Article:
The United States said Tuesday it would not be cutting any deals with Japan over Alaska's bowhead whale hunting quota as it prepares to host an international whaling group next year.
FRIGATE BAY, St. Kitts and Nevis — The United States said Tuesday it would not be cutting any deals with Japan over Alaska's bowhead whale hunting quota as it prepares to host an international whaling group next year.
U.S. National Marine Fisheries Service Director Bill Hogarth said Japan had threatened a "blow-up" over the aboriginal quota for Eskimos if Washington did not give some ground on Japan's demand that a 1986 moratorium against commercial whaling be overturned.
"We don't plan to cut a deal. We don't expect to be held hostage," Hogarth told reporters in the Caribbean island state of St. Kitts and Nevis at the end of the annual meeting of the International Whaling Commission, or IWC -- a world body that presides over what is left of the Earth's largest creatures.
The great whales were almost driven into extinction by the time the IWC imposed the moratorium. But Japan, Norway, Iceland and other pro-whaling nations say some species have recovered and can be hunted again in a sustainable way.
Japan and Iceland conduct scientific research whaling, Norway ignores the moratorium and more than 25,000 whales have been killed in the last two decades.
The IWC also allows indigenous communities with a tradition of hunting whales to kill a limited number of a specific species each year.
Alaska's Eskimos can kill 41 bowheads -- a whale that can grow to 60 ft, weigh up to 90 metric tons, and is thought to number 12,000 worldwide.
The quota is up for renewal when the United States hosts the IWC annual meeting in Anchorage, Alaska, next year, and needs 75 percent support in the fractious commission to pass.
Japan managed to gather majority support in the IWC for the first time in more than two decades at the June 16-20 St. Kitts meeting, but only in one pro-whaling vote. And Tokyo has questioned the bowhead quota before, to U.S. consternation.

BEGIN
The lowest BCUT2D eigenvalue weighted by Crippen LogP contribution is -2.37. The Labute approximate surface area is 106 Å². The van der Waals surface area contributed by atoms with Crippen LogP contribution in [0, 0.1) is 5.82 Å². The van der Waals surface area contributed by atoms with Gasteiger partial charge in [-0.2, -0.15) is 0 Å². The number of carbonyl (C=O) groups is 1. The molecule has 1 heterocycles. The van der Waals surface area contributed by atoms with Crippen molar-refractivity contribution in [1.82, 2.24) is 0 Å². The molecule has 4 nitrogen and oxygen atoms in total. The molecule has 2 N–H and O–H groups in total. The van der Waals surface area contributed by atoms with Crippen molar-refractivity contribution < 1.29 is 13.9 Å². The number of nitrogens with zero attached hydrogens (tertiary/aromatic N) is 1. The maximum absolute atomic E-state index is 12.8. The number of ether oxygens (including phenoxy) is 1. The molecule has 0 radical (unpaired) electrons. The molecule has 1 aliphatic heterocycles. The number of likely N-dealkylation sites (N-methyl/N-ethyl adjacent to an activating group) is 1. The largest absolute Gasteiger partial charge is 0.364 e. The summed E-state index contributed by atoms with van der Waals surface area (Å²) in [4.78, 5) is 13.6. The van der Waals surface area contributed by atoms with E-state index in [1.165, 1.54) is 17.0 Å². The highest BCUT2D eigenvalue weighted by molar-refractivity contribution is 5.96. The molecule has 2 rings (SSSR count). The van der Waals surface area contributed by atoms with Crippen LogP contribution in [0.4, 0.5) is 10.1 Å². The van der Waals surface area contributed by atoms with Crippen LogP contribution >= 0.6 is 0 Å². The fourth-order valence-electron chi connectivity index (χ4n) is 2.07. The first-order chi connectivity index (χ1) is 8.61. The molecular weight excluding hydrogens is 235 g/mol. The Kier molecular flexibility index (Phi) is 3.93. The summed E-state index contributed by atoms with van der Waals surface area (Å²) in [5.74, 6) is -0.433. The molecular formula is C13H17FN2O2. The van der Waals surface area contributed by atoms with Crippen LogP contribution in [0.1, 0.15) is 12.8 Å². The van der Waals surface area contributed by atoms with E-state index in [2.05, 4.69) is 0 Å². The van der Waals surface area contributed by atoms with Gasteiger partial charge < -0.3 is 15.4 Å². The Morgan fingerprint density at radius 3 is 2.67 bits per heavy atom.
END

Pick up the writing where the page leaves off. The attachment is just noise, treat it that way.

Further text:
"Japan has made it very clear that they think that something has to be done before next year's meeting to help them or we could have another blow-up over the bowhead," Hogarth said. "We'll talk but we don't plan on making any deals."
A Japanese spokesman said Tokyo's decision on the U.S. bowhead quota would be based on "scientific evidence."
But Japanese officials have indicated they believe the one pro-whaling vote they managed to secure at the St. Kitts meeting reflected a subtle change in the balance of power within the IWC.
"This is not the same old IWC as far as we are concerned," Japan's alternate IWC commissioner, Joji Morishita, told Reuters.
Tokyo wants to see an end to an impasse between pro-whaling nations and countries like Australia and New Zealand, which believe all whales should be protected forever. It has invited all those willing to consider a form of regulated whale hunting to a meeting in Japan early next year.
Staunch anti-whaling nation New Zealand said it was outraged at Japan's apparent attempt to blackmail the United States -- a moderate IWC voice -- over the bowhead quota.
"I don't think this sort of diplomatic blackmail is ever going to yield any result," New Zealand IWC commissioner Sir Geoffrey Palmer said. "The United States stands between the whales and oblivion."